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Vitamins May Cut Pregnancy Problem

Antioxidants may control dangerous blood pressure

TUESDAY, May 1 (HealthScout) -- If you're pregnant, keeping your body high in antioxidants may help you avoid a condition where your blood pressure rises rapidly and threatens not only your life but your baby's as well.

That's the finding presented by a group of New York researchers at today's session of the 50th annual meeting of the American College of Obstetrics and Gynecology in Chicago.

Doctors from Bronx-Lebanon Hospital Center in New York offered compelling evidence that women with low levels of certain carotenoids in their blood and placenta were much likelier to develop preeclampsia than women whose levels were normal. Carotenoids are natural pigments that act like antioxidants in protecting cells against free-radical oxygen damage.

"We measured the concentrations not only in the blood, but also in the placenta itself because most changes in preeclampsia happen because of decreased blood supply to the placenta," says lead study author Dr. Magdy Mikhail. The placenta is the tissue that surrounds the baby during pregnancy and through which nutrients are fed from mother to fetus.

But why focus on antioxidants?

"The reasonable explanation here is that in preeclampsia, there is an increased production of free radicals by the placenta, which is why we suspected that antioxidant levels would be decreased," says Mikhail.

To put the antioxidant theory to the test, doctors measured levels of four carotenoids -- alpha and beta carotene, lycopene and canthaxanthin. They tested the levels in maternal blood, umbilical cord blood and in the placenta in 22 women with normal pregnancies and 19 who were already diagnosed with preeclampsia.

While all four carotenoids were found in the placental tissue, levels in the women with preeclampsia were much lower than those in women who were having a normal pregnancy. Interestingly, while umbilical cord blood levels were the same in both groups, maternal blood levels of both carotenes and lycopene matched the lower levels found in the placental tissue of these same women.

"Our findings suggest that oxidative stress and placental antioxidant levels may play a key role in the development of preeclampsia," says Mikhail.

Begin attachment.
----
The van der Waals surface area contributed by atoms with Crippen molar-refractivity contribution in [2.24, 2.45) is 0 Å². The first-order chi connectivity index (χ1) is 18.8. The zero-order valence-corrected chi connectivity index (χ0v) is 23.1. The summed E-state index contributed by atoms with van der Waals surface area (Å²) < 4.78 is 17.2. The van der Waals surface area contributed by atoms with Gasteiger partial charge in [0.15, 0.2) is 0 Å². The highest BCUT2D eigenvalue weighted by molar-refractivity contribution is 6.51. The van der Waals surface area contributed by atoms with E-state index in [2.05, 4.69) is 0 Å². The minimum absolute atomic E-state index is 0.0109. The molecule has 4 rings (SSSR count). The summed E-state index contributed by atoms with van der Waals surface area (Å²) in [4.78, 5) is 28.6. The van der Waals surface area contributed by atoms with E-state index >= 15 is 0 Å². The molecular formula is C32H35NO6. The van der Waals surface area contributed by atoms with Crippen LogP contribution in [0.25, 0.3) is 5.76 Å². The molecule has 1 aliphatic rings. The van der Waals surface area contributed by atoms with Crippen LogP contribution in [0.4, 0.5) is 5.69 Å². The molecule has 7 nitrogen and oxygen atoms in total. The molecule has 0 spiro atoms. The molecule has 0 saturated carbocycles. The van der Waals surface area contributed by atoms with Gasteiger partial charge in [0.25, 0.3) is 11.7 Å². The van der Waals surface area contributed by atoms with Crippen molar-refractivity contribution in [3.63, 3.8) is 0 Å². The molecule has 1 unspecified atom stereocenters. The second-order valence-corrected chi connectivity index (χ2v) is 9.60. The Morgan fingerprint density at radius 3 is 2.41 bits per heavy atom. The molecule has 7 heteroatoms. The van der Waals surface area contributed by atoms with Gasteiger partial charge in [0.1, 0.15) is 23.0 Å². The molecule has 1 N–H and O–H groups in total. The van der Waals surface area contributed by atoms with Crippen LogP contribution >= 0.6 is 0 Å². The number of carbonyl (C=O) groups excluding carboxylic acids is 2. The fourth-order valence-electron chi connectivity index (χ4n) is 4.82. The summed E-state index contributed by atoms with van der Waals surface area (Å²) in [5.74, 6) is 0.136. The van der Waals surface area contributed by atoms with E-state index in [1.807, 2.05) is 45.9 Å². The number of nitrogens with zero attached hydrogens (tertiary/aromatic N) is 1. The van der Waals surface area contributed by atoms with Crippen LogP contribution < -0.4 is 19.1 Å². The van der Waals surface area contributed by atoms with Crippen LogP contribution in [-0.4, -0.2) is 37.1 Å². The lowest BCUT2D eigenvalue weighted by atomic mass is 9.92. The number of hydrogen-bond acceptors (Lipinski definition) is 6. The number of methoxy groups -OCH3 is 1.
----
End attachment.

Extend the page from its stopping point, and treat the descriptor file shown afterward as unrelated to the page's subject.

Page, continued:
Dr. Phyllis August agrees. She is chief of the division of hypertension at New York Weill Cornell Medical Center and says that past studies have come up with similar findings.

"There have actually been a couple of clinical trials where they have administered high levels of antioxidant vitamins -- vitamin A and vitamin C -- to women at risk for preeclampsia, and they had some beneficial results," she says.

And while she cautions that these new findings were just observations and not a clinical trial, still, August says, "If everything was done correctly, then it's one more piece of the antioxidant-oxidative stress puzzle as a possible mediator for preeclampsia."

But how, exactly, do these deficiencies lead to high blood pressure? The link, says Mikhail, is free radicals -- nasty molecules that cause a biochemical chain of events resulting in oxidation, a process that eventually damages healthy cells.

"It's causing changes in the cells of the blood vessel walls that either lead to a decrease in substances that prevent blood pressure from rising, or increase production of substances that cause blood pressure to rise," adds August.

What To Do

If, in fact, antioxidants are proven to be the catalyst in this biochemical chain of command, then these same nutrients may not only benefit pregnant women, but all people at risk for hypertension.

Currently, the American College of Obstetrics and Gynecology advises all pregnant women to take a prenatal vitamin containing antioxidants. In addition, they advise eating lots of fresh fruits and vegetables, the best sources of antioxidant protection.

"If you start with a good supply of these nutrients going into your pregnancy, then eat well while you are pregnant, the higher your stores of antioxidants will be -- so your body is better able to counteract any excess production of free radicals caused by the placental tissue," says Mikhail.

Foods that have the highest levels of the antioxidants featured in this study include brightly colored fruits and vegetables such as tomatoes, carrots, cantaloupe, apricots and peaches.

For a more detailed listing of foods high in antioxidants, click here.

To learn more about preeclampsia, click here.

For more HealthScout stories on hypertension, click here.

SOURCES: Interviews wMagdy Mikhail, M.D., Bronx-Lebanon Hospital Center, New York City; Phyllis August, M.D., chief, division of hypertension, New York Weill Cornell Medical Center, New York City; May 1, 2001 American College of Obstetrics and Gynecology annual meeting presentation Chicago
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